Daniel Tardy: License To Sell

Are you herding buzzards?

Posted in Business by elephanthunters on December 10, 2009

EntreLeadership Makes a Measurable Difference:

Mike Disbrow is a client of ours, and he attended the EntreLeadership Master Series event a year ago in Cancun, Mexico.  Mike’s company offers high end selections of horse stalls and horse fencing systems for farms and barns…they do fabulous work.  Mike was already doing very well before I met him, but I was thrilled when he told me that this past year has been his best year ever because of principles he’s implemented from Dave Ramsey’s EntreLeadership event.

  • In 12 months Mike’s company has paid off 1.2 million in debt
  • He has increased his retained earnings from 50k to 300k
  • He told me that everything about their organization is running so much better

Wow!  When I asked him what has made the biggest impact for them he told me that he had a buzzard problem.  You see employees in a small business are either eagles or they’re buzzards.  Eagles soar to new heights and bring energy to the organization.  Buzzards feed on dead stuff and attract other buzzards.

Great Question to Ask Yourself:

At the EntreLeadership event, Dave Ramsey teaches a great lesson titled ‘Team Math: Hiring & Firing’.  There’s a place in this section where Dave challenges our group with this question out of Jim Collins’ book Good to Great:

If you wouldn’t hire them again today then why are they still working for you?

Mike told me that he really took this to heart, and he had to make some tough decisions about buzzards that he allowed to stay on his team for too long.  The buzzards were bringing down the moral across the entire organization.  Mike told me that it was one of the hardest things he’s ever had to do to let people go who had been with him for years, but it’s made all the difference in the world to the energy level for the eagles on his team.  Mike had to make a tough call but I applaud him for serving his team well by leading them to a better place.  Thanks, Mike, for giving me permission to share this story.

Take Away:

Firing someone should never be comfortable for a leader, but there are times when the best thing for vitality of the organization is to get rid of the buzzards.

Have you ever been on a team that improved once the buzzards left?

Don’t get married yet!

Posted in Business by elephanthunters on October 8, 2009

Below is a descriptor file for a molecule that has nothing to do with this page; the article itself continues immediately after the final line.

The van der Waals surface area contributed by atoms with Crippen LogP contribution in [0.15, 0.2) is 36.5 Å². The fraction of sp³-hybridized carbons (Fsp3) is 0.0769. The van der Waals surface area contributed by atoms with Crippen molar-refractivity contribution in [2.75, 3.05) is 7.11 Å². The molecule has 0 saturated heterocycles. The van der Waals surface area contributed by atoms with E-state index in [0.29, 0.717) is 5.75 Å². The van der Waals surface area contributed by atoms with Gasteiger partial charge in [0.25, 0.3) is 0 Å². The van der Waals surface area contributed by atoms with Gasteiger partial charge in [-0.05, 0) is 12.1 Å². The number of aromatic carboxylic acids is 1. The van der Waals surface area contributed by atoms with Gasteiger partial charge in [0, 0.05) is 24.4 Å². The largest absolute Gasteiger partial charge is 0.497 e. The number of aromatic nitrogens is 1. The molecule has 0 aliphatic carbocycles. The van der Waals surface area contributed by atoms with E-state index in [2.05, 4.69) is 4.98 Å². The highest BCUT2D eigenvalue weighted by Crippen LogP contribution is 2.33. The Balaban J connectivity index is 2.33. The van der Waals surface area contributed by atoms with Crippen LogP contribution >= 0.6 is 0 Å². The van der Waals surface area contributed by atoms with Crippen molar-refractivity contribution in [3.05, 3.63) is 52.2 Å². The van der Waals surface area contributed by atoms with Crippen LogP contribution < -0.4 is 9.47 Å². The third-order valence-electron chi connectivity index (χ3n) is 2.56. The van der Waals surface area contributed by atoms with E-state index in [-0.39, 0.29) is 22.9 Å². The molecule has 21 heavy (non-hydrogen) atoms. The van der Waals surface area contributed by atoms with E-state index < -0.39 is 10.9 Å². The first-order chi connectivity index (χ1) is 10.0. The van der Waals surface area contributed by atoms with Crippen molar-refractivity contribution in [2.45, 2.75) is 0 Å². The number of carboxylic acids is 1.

rent_me_tshirt-p235044901218092157tr3q_210I spoke with a small business client yesterday who is experiencing some trepidation about hiring a new team member.  He knows he needs the help but is a little uncertain about how and when to pull the trigger on creating this new overhead.  He has been a ‘one-man-operation’ so far and naturally wants to make sure that the person he hires is going to be perfect for the position.

We discussed several steps that should be included in the hiring process but the one thing that I encouraged him to really think about is to start off by making the position a temporary one.

If you communicate on the front end of the hire that this position is only for 60 days then you have very little obligation to them, BUT if you make it a full time position it gets a lot more awkward for each of you if this person does not work as well as you initially thought.  There are plenty of highly qualified people ‘on the street’ right now who will be thrilled just to get a temporary position.

I advised him to plan for 3 temporary positions with 60 day terms for each.

This six month ‘trial period’ will give him a lot of valuable information on his strenghts and weaknesses in the areas of:

  • Communication: Everyone has a different personality style and will ‘gel’ differently with your style.
  • Delegation: Can they complete tasks AND concepts?
  • Leadership: Some of your blind spots will be relieved.
  • Compensation Structure: You might not get it right the first time and will want to have a second chance on this one.
  • General Chemistry: Sometimes there’s just not a good vibe and you can’t put your finger on it.

You can always offer a full time position to any of the temporary employees if you find one who is a champion and a great fit for that role.

Take Away:

Whether your a sole practitioner or have an established firm consider taking some pressure off yourself on your next hire by lowering the commitment to the new team member.  This will give you time and options on finding the right person for the job.

P.S. I would also recommend getting a temporary tattoo before getting a real one.